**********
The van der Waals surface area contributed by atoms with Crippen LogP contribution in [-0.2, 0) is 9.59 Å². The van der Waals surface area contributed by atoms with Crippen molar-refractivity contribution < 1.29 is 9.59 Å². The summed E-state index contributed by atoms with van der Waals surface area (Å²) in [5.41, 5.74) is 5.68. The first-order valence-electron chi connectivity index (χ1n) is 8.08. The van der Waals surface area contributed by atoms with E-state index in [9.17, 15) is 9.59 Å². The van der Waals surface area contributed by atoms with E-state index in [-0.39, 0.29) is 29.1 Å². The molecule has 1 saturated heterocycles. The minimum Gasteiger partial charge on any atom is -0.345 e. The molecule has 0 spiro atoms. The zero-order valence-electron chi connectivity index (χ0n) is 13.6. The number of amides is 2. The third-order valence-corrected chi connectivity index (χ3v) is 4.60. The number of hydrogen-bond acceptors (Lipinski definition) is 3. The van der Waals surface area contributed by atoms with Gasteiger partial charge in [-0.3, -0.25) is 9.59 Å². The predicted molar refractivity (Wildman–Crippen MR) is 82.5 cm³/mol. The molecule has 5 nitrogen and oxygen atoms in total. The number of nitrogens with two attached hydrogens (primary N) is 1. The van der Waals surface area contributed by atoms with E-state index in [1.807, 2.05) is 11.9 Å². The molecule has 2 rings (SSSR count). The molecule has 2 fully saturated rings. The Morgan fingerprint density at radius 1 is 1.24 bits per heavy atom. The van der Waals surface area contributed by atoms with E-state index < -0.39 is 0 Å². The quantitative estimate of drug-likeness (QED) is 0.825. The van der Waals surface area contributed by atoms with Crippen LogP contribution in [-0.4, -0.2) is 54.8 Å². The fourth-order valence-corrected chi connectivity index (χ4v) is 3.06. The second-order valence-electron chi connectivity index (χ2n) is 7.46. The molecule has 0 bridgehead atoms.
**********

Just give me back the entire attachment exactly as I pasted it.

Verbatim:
The van der Waals surface area contributed by atoms with Crippen LogP contribution in [-0.2, 0) is 9.59 Å². The van der Waals surface area contributed by atoms with Crippen molar-refractivity contribution < 1.29 is 9.59 Å². The summed E-state index contributed by atoms with van der Waals surface area (Å²) in [5.41, 5.74) is 5.68. The first-order valence-electron chi connectivity index (χ1n) is 8.08. The van der Waals surface area contributed by atoms with E-state index in [9.17, 15) is 9.59 Å². The van der Waals surface area contributed by atoms with E-state index in [-0.39, 0.29) is 29.1 Å². The molecule has 1 saturated heterocycles. The minimum Gasteiger partial charge on any atom is -0.345 e. The molecule has 0 spiro atoms. The zero-order valence-electron chi connectivity index (χ0n) is 13.6. The number of amides is 2. The third-order valence-corrected chi connectivity index (χ3v) is 4.60. The number of hydrogen-bond acceptors (Lipinski definition) is 3. The van der Waals surface area contributed by atoms with Gasteiger partial charge in [-0.3, -0.25) is 9.59 Å². The predicted molar refractivity (Wildman–Crippen MR) is 82.5 cm³/mol. The molecule has 5 nitrogen and oxygen atoms in total. The number of nitrogens with two attached hydrogens (primary N) is 1. The van der Waals surface area contributed by atoms with E-state index in [1.807, 2.05) is 11.9 Å². The molecule has 2 rings (SSSR count). The molecule has 2 fully saturated rings. The Morgan fingerprint density at radius 1 is 1.24 bits per heavy atom. The van der Waals surface area contributed by atoms with E-state index < -0.39 is 0 Å². The quantitative estimate of drug-likeness (QED) is 0.825. The van der Waals surface area contributed by atoms with Crippen LogP contribution in [-0.4, -0.2) is 54.8 Å². The fourth-order valence-corrected chi connectivity index (χ4v) is 3.06. The second-order valence-electron chi connectivity index (χ2n) is 7.46. The molecule has 0 bridgehead atoms.